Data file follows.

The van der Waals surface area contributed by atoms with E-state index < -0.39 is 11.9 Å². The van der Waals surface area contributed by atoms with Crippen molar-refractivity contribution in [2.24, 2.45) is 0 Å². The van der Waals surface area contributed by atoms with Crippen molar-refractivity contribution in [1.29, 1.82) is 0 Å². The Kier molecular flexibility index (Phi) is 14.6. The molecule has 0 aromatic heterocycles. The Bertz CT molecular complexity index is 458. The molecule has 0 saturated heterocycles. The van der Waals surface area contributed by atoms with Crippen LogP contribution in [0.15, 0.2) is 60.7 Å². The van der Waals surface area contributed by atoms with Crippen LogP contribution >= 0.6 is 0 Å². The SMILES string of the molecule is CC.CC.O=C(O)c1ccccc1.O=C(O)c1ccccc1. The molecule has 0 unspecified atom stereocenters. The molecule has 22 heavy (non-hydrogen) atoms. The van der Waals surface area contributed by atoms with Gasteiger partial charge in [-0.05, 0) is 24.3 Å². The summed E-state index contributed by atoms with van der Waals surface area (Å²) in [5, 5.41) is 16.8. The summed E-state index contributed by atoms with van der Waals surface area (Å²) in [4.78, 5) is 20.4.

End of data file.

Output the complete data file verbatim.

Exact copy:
The van der Waals surface area contributed by atoms with E-state index < -0.39 is 11.9 Å². The van der Waals surface area contributed by atoms with Crippen molar-refractivity contribution in [2.24, 2.45) is 0 Å². The van der Waals surface area contributed by atoms with Crippen molar-refractivity contribution in [1.29, 1.82) is 0 Å². The Kier molecular flexibility index (Phi) is 14.6. The molecule has 0 aromatic heterocycles. The Bertz CT molecular complexity index is 458. The molecule has 0 saturated heterocycles. The van der Waals surface area contributed by atoms with Crippen LogP contribution in [0.15, 0.2) is 60.7 Å². The van der Waals surface area contributed by atoms with Crippen LogP contribution >= 0.6 is 0 Å². The SMILES string of the molecule is CC.CC.O=C(O)c1ccccc1.O=C(O)c1ccccc1. The molecule has 0 unspecified atom stereocenters. The molecule has 22 heavy (non-hydrogen) atoms. The van der Waals surface area contributed by atoms with Gasteiger partial charge in [-0.05, 0) is 24.3 Å². The summed E-state index contributed by atoms with van der Waals surface area (Å²) in [5, 5.41) is 16.8. The summed E-state index contributed by atoms with van der Waals surface area (Å²) in [4.78, 5) is 20.4.